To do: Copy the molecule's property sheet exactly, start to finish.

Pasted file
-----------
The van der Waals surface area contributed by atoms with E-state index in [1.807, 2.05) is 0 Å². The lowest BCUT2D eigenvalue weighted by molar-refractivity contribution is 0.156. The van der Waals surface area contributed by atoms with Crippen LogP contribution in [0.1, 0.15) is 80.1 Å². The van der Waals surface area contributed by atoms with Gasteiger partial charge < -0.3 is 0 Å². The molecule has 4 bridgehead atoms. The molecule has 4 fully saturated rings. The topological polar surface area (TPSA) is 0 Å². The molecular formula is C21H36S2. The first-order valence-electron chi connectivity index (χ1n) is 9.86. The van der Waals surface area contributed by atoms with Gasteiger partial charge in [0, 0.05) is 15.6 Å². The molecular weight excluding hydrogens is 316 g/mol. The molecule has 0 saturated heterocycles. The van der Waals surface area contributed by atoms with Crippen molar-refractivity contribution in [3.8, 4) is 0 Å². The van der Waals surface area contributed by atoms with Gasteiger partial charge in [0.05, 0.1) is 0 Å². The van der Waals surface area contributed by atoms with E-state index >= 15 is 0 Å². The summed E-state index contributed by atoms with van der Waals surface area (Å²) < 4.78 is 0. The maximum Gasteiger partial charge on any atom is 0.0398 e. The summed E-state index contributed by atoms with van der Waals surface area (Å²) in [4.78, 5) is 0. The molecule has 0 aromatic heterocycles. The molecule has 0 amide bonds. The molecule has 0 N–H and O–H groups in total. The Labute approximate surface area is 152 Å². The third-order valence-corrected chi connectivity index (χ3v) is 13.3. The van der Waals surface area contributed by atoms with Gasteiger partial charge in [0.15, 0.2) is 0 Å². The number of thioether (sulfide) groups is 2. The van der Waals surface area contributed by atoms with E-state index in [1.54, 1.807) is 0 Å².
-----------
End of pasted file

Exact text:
The van der Waals surface area contributed by atoms with E-state index in [1.807, 2.05) is 0 Å². The lowest BCUT2D eigenvalue weighted by molar-refractivity contribution is 0.156. The van der Waals surface area contributed by atoms with Crippen LogP contribution in [0.1, 0.15) is 80.1 Å². The van der Waals surface area contributed by atoms with Gasteiger partial charge < -0.3 is 0 Å². The molecule has 4 bridgehead atoms. The molecule has 4 fully saturated rings. The topological polar surface area (TPSA) is 0 Å². The molecular formula is C21H36S2. The first-order valence-electron chi connectivity index (χ1n) is 9.86. The van der Waals surface area contributed by atoms with Gasteiger partial charge in [0, 0.05) is 15.6 Å². The molecular weight excluding hydrogens is 316 g/mol. The molecule has 0 saturated heterocycles. The van der Waals surface area contributed by atoms with Crippen molar-refractivity contribution in [3.8, 4) is 0 Å². The van der Waals surface area contributed by atoms with Gasteiger partial charge in [0.05, 0.1) is 0 Å². The van der Waals surface area contributed by atoms with E-state index >= 15 is 0 Å². The summed E-state index contributed by atoms with van der Waals surface area (Å²) < 4.78 is 0. The maximum Gasteiger partial charge on any atom is 0.0398 e. The summed E-state index contributed by atoms with van der Waals surface area (Å²) in [4.78, 5) is 0. The molecule has 0 aromatic heterocycles. The molecule has 0 amide bonds. The molecule has 0 N–H and O–H groups in total. The Labute approximate surface area is 152 Å². The third-order valence-corrected chi connectivity index (χ3v) is 13.3. The van der Waals surface area contributed by atoms with Gasteiger partial charge in [0.15, 0.2) is 0 Å². The number of thioether (sulfide) groups is 2. The van der Waals surface area contributed by atoms with E-state index in [1.54, 1.807) is 0 Å².